In March, the eurozone experienced its largest drop in inflation on record, decreasing to 6.9% from February’s 8.5%. However, core inflation, which excludes food and energy prices, increased to a historic high of 7.5%, bolstering the argument for further interest rate hikes by the European Central Bank.

Consumer spending declines in France and German retail sales, the two largest economies in the eurozone, indicated a slowdown in consumers’ spending ability, which is the primary driver of price growth.

Similarly, the United States’ preferred inflation gauge, the Personal Consumption Expenditures (PCE) price index, decreased to 5.0% in March from 5.3% the previous month, easing the pressure on the Federal Reserve to continue with its rate-hiking campaign. As a result, money markets are now pricing a higher-than-even chance that the Fed will not raise rates at its 2–3 May policy meeting.

As the first quarter came to a close, global equities consolidated a 6% year-to-date gain, and government bonds rose 3–5%, registering their best month since 2008, bringing some end-of-quarter optimism. The bank turmoil served as a catalyst for tech and other growth sectors to reassume market leadership, highlighting the importance of a diversified portfolio approach.


1 Battle for shoppers heats up as grocery price inflation hits new high, Kantar, 28/03/2023.

Wealth Check

When you’re looking to bolster your team, you might be considering the pros and cons of hiring contractors vs employees.

Start-ups often choose the former, as it gives them more flexibility and they are easier to manage. Indeed, freelance and contract workers are a lower-risk approach to filling skills gaps, with fewer commitments and liabilities; plus, you can be agile in setting the time they work for you.

You don’t have to pay contractors sick pay, benefits or pensions, and they cover their own support costs, such as IT, transport and other equipment. This can make them a more cost-effective option for a temporary project or role.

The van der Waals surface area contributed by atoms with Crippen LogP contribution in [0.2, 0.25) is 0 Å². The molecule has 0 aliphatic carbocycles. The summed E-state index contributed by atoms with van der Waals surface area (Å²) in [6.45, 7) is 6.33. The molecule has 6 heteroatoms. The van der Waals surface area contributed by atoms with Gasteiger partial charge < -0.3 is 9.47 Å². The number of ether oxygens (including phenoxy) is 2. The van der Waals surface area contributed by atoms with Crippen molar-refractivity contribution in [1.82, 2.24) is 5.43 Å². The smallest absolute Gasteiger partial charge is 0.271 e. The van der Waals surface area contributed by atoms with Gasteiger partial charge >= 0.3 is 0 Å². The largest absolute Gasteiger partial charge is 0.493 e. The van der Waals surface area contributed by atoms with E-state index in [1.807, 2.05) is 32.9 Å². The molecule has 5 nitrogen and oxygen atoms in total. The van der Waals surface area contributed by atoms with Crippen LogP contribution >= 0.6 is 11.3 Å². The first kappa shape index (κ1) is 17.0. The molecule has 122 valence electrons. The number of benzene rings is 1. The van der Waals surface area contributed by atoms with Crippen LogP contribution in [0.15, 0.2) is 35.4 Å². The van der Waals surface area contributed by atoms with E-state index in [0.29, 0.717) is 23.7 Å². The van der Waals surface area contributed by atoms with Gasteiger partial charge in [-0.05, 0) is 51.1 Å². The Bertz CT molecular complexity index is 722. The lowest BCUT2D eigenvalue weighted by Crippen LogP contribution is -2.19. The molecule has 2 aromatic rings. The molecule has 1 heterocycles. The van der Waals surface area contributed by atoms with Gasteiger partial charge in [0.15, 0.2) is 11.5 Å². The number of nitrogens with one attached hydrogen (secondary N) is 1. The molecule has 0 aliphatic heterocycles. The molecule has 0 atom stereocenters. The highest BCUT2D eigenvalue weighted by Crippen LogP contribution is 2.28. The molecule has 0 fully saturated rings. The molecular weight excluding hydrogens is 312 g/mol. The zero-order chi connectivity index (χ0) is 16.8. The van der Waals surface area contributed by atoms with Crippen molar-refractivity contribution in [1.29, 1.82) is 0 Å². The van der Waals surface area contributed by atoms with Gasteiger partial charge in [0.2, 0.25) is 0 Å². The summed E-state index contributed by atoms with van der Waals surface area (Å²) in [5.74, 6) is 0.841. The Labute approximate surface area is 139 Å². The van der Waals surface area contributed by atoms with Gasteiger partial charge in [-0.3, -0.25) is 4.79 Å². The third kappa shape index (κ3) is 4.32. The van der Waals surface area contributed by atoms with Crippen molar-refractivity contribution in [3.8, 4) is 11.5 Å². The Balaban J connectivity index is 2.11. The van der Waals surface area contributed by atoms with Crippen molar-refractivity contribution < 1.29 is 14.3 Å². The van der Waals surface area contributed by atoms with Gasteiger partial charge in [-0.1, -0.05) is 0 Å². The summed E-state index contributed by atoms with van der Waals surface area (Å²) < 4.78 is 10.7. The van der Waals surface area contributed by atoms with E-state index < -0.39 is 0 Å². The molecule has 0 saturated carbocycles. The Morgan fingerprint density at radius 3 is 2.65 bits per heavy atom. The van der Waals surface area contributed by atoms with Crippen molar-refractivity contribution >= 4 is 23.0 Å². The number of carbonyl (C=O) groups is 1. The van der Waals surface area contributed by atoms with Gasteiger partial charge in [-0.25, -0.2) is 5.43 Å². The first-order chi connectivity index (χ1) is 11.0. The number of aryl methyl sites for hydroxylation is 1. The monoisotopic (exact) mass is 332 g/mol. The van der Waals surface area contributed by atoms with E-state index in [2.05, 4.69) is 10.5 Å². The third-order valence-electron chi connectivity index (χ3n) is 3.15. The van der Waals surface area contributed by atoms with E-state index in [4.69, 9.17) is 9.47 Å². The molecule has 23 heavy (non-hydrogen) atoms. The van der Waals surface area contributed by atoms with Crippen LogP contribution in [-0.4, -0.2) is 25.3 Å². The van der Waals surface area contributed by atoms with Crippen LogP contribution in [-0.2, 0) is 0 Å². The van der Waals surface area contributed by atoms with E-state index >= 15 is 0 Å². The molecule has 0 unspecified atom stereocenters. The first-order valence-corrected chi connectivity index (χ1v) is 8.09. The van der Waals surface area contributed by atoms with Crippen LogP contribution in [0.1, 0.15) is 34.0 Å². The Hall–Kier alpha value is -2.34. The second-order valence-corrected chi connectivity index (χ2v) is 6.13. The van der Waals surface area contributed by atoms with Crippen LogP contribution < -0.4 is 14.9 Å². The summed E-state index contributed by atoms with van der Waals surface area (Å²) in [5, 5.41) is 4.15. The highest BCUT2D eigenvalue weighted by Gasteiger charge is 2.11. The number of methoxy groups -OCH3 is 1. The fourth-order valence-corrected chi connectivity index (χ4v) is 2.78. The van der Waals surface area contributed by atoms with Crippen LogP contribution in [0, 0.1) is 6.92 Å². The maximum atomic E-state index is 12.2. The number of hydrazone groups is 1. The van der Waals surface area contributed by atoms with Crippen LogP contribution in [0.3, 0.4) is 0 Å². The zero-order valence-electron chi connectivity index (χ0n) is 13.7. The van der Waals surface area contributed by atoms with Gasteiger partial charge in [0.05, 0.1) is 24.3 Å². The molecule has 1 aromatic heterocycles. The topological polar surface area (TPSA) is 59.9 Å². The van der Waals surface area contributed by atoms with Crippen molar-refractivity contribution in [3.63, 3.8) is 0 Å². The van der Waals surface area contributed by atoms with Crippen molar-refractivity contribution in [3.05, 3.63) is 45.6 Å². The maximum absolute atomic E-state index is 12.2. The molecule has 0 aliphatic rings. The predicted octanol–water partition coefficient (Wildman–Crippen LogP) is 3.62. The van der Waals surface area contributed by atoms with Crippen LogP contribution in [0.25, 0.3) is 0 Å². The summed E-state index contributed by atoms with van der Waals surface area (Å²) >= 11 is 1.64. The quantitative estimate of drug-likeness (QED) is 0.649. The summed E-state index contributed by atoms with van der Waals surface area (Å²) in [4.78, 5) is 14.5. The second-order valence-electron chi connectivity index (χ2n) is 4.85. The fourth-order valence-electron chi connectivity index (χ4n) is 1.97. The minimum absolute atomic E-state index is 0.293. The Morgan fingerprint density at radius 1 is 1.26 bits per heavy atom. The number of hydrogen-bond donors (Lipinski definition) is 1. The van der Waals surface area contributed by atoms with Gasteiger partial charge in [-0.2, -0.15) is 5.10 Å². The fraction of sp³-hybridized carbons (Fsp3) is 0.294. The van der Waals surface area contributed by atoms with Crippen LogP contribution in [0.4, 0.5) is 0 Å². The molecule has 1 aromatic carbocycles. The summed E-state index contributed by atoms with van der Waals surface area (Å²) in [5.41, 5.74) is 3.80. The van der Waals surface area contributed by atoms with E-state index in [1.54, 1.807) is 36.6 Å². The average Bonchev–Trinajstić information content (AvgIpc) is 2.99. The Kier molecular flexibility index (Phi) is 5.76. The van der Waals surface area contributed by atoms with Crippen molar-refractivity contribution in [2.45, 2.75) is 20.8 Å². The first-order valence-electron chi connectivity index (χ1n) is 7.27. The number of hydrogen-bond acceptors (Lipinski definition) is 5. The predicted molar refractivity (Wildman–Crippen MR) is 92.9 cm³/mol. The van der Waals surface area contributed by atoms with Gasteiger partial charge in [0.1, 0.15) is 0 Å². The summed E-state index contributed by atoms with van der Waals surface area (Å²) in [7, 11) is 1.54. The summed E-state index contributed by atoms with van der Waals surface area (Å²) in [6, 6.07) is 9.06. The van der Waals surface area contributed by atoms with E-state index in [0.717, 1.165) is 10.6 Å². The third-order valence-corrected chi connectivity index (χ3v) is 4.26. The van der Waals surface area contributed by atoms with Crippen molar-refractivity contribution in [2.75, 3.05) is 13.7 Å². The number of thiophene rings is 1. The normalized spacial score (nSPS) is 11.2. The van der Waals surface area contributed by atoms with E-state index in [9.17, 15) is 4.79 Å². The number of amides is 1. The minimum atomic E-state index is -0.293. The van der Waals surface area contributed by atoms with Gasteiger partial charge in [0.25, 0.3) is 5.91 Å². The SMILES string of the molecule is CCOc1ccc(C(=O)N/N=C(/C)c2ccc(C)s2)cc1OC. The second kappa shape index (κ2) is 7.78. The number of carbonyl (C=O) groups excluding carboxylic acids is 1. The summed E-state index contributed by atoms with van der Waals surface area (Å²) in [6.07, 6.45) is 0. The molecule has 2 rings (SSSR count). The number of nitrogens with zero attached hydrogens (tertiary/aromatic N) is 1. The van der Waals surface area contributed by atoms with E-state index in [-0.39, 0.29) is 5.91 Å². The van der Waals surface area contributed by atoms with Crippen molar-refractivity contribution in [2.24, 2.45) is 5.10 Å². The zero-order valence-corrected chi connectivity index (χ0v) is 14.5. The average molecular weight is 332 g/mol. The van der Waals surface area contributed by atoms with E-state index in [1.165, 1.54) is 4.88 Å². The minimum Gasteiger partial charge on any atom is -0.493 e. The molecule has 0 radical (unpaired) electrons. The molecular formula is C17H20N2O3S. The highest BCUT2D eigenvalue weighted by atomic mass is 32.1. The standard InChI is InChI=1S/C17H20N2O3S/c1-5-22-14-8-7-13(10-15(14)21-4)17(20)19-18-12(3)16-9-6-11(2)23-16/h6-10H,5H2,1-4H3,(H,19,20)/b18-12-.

Contractors can be hired for their specialised expertise without the need for full-time employment, filling costly skill gaps that are essential for successful business growth. However, due to these highly sought-after skills, they often charge a higher hourly rate than employees.

If you’re unhappy with a contractor’s work, it’s easier to end their contract. They don’t have the same rights as employees, though you must still provide a safe working environment and not discriminate against them.

On the other hand, in the longer term, you can mould employees to the role and help them become advocates for the company’s vision and culture. That said, hiring employees requires more administration, such as creating employment contracts and complying with tax and HR laws. While employees offer a more controlled work environment and may have lower hourly rates, employers must provide benefits like sick pay, pensions and training, resulting in extra costs.

The point at which it becomes beneficial to hire employees rather than contractors is specific to each business. But you can always mix the two, or use contractors until you’re sure you need a full-time employee in that role.

Get in touch today to talk through your business objectives and ambitions – we can help you look at your finances and carry out forecasts to help you work out the affordability of making changes to your workforce.

The levels and bases of taxation, and reliefs from taxation, can change at any time and are generally dependent on individual circumstances.

Where the opinions of third parties are offered, these may not necessarily reflect those of St. James’s Place.

The Last Word

“I think Finnish people want change. They want change and now I will start negotiations, open negotiations with all parties.”

Petteri Orpo, leader of the conservative National Coalition Party in Finland, celebrates winning Sunday’s general election.

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SJP Approved 03/04/2023